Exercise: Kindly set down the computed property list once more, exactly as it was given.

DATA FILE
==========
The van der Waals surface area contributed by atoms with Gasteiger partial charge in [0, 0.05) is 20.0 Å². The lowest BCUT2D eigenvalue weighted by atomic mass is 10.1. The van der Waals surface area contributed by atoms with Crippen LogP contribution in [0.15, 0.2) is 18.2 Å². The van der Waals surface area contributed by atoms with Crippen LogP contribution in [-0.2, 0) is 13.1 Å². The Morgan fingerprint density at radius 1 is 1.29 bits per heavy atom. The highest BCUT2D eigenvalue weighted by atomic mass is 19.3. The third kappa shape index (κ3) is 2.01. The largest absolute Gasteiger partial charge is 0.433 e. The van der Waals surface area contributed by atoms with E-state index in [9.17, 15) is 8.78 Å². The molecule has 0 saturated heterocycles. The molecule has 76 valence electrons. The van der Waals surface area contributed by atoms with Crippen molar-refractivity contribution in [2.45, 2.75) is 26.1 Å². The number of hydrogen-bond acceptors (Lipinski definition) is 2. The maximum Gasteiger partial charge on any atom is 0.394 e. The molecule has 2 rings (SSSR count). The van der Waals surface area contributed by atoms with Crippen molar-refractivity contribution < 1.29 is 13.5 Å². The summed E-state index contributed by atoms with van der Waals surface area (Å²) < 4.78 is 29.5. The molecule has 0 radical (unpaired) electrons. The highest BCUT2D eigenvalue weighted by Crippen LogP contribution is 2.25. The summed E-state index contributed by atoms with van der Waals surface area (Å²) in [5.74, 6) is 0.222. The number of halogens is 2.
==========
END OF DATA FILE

The van der Waals surface area contributed by atoms with Gasteiger partial charge in [0, 0.05) is 20.0 Å². The lowest BCUT2D eigenvalue weighted by atomic mass is 10.1. The van der Waals surface area contributed by atoms with Crippen LogP contribution in [0.15, 0.2) is 18.2 Å². The van der Waals surface area contributed by atoms with Crippen LogP contribution in [-0.2, 0) is 13.1 Å². The Morgan fingerprint density at radius 1 is 1.29 bits per heavy atom. The highest BCUT2D eigenvalue weighted by atomic mass is 19.3. The third kappa shape index (κ3) is 2.01. The largest absolute Gasteiger partial charge is 0.433 e. The van der Waals surface area contributed by atoms with E-state index in [9.17, 15) is 8.78 Å². The molecule has 0 saturated heterocycles. The molecule has 76 valence electrons. The van der Waals surface area contributed by atoms with Crippen molar-refractivity contribution in [2.45, 2.75) is 26.1 Å². The number of hydrogen-bond acceptors (Lipinski definition) is 2. The maximum Gasteiger partial charge on any atom is 0.394 e. The molecule has 2 rings (SSSR count). The van der Waals surface area contributed by atoms with Crippen molar-refractivity contribution < 1.29 is 13.5 Å². The summed E-state index contributed by atoms with van der Waals surface area (Å²) < 4.78 is 29.5. The molecule has 0 radical (unpaired) electrons. The highest BCUT2D eigenvalue weighted by Crippen LogP contribution is 2.25. The summed E-state index contributed by atoms with van der Waals surface area (Å²) in [5.74, 6) is 0.222. The number of halogens is 2.